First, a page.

I first checked in to this hotel, I was given the curse of all lone
travelers: the tiny room, with a single bed, and a bathroom with no tub.
Boldly, I marched back downstairs and said, auf Deutsch, naturlich,
have you any rooms with a tub? After a few minutes of computer this and
that, behold, a much better room, sans Balkon, but with a tub, and a
double Bett, turns up. I took it.
Then last night, when I was eating in the restaurant, I was stuck in
some way too bright room with overhead lighting, not to mention plenty
of families with children, all of whom were whining for a Coke in
various languages, none German. As I was leaving the dining room–the
food was very good, by the way–what should I spy, but a really nice
dining room, all dark and cozy with candelight?
So, this morning, after Fruhstuck, I announced to one Herr Ober that I
would like to reserve a place for this evening in that room over there,
the one with the candlelight. He rattled on about something or other,
possibly something about a buffet and a special do for hotel guests,
which I didn’t understand at all, but I just nodded, politely, as befits
a girl from North Carolina.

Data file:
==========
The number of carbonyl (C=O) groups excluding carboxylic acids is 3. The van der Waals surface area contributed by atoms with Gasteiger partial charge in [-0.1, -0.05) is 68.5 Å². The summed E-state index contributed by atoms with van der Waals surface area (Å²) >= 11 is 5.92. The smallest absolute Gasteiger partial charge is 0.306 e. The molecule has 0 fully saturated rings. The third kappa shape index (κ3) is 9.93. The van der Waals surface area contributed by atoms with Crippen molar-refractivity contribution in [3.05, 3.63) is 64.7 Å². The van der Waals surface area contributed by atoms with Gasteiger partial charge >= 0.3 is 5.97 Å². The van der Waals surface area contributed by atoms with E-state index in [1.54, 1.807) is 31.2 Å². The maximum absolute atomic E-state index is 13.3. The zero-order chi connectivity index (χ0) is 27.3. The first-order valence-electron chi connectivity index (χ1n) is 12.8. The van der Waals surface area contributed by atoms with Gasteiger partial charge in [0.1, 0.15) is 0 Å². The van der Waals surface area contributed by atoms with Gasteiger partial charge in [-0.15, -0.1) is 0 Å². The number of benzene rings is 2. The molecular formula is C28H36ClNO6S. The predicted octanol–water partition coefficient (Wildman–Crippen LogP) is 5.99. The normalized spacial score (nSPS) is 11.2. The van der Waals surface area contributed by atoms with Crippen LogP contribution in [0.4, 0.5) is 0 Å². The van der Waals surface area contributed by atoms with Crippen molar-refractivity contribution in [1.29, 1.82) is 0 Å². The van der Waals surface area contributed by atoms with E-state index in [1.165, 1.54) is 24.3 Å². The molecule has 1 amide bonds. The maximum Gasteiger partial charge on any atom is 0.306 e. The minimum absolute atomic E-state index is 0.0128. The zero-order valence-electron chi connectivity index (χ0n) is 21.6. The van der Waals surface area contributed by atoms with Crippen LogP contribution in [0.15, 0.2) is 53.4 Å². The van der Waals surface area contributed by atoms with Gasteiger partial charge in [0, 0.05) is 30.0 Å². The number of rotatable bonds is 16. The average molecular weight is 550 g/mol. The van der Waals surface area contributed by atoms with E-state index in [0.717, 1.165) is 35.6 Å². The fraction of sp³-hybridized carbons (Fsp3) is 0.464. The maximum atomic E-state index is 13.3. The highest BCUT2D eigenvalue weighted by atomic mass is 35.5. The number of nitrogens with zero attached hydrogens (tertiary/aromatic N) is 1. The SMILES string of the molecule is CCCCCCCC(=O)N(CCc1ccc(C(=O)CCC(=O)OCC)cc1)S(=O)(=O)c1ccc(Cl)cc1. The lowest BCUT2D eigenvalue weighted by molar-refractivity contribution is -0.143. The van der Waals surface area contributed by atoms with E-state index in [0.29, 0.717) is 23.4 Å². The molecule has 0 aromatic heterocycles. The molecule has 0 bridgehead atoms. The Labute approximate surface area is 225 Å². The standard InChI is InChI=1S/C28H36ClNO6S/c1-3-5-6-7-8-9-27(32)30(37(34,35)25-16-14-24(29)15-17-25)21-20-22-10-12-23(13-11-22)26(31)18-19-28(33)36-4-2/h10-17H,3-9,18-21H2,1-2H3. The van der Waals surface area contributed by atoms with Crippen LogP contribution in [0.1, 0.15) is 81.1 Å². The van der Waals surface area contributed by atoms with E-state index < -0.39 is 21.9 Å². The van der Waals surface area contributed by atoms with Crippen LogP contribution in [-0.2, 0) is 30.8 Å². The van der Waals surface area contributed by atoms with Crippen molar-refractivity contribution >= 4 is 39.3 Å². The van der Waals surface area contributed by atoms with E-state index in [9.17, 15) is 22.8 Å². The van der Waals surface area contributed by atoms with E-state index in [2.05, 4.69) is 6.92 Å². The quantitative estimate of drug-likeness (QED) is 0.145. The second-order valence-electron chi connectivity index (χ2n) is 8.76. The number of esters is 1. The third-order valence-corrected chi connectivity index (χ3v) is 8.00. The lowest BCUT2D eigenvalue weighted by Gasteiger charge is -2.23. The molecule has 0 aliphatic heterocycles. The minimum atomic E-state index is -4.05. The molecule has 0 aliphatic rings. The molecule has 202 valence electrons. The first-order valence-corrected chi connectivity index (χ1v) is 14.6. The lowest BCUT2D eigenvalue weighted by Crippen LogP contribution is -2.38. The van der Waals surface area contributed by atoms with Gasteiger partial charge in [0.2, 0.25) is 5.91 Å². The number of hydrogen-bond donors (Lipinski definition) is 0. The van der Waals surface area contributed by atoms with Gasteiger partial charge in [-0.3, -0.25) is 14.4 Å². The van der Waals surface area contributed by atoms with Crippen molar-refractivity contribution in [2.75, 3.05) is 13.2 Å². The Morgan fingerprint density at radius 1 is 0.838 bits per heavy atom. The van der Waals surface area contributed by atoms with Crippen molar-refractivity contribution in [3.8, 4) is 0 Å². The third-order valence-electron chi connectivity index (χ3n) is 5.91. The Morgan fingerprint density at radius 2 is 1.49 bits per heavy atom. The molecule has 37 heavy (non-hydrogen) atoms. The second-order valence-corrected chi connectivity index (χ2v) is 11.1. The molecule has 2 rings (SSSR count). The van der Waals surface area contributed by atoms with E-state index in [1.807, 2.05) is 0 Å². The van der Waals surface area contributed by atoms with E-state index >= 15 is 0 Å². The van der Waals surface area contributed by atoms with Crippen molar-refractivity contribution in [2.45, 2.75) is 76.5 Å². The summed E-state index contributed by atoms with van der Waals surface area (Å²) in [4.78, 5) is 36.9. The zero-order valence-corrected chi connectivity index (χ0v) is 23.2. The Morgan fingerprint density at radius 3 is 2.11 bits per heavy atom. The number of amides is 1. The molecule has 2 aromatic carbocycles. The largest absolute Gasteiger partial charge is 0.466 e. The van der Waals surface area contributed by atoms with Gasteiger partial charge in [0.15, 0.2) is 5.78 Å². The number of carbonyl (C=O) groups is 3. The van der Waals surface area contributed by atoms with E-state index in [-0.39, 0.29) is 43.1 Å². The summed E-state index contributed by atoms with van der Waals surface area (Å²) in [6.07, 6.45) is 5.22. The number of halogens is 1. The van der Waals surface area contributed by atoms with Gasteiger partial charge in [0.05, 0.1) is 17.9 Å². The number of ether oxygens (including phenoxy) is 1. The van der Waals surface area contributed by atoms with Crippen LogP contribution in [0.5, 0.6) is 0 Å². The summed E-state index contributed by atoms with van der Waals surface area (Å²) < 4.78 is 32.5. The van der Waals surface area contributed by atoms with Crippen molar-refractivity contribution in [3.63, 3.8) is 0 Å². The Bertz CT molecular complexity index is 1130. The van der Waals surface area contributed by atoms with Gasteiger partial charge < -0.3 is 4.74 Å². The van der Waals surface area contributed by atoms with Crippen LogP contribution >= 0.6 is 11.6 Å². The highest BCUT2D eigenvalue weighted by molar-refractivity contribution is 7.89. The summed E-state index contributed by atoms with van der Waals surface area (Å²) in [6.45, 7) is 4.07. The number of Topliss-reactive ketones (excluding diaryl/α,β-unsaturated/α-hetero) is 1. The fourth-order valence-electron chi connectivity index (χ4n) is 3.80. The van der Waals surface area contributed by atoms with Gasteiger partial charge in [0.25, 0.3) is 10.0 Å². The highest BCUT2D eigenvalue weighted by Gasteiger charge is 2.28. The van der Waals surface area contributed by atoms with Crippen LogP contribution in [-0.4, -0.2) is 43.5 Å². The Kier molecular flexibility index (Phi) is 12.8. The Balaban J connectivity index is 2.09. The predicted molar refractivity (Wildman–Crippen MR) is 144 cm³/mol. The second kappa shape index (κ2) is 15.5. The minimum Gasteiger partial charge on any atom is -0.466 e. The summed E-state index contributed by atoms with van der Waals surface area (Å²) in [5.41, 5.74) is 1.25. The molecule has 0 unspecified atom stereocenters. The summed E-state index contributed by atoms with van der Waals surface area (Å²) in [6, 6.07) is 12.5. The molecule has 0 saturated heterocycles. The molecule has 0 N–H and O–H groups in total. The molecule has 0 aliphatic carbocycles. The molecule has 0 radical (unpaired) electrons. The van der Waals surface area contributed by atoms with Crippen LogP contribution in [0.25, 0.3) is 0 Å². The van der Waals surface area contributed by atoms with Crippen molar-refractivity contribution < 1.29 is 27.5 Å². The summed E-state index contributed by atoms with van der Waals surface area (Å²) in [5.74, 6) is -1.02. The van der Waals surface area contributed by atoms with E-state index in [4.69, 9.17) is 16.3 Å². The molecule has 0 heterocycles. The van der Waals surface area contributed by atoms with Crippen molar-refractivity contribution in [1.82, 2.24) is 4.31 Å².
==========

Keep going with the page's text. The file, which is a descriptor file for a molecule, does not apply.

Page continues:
I arrive in the nice candlelit room this evening, wearing my best
outfit, which isn’t saying much, and I am ushered into a brightly lit
room and told to go geraudeaus, straight ahead, to the buffet. An
enormous room, filled with mysterious items, all under silver domes, and
you are NOT, mind you, NOT, to help yourself. Though I have to keep
lifting lids to see what it is I’m about to eat.
The great irony of the situation is that I sit in the brightly lit
room, looking out into last night’s brightly lit room, where, all of a
sudden, there is a private party. No children asking for Coke in
Italian. No families all in a fuss. No Japanese tour groups. All the
lights go down, OVER THERE, and the candles are lit, and there is music,
and lots of beautifully dressed people!
Unglaublich, as they say over here.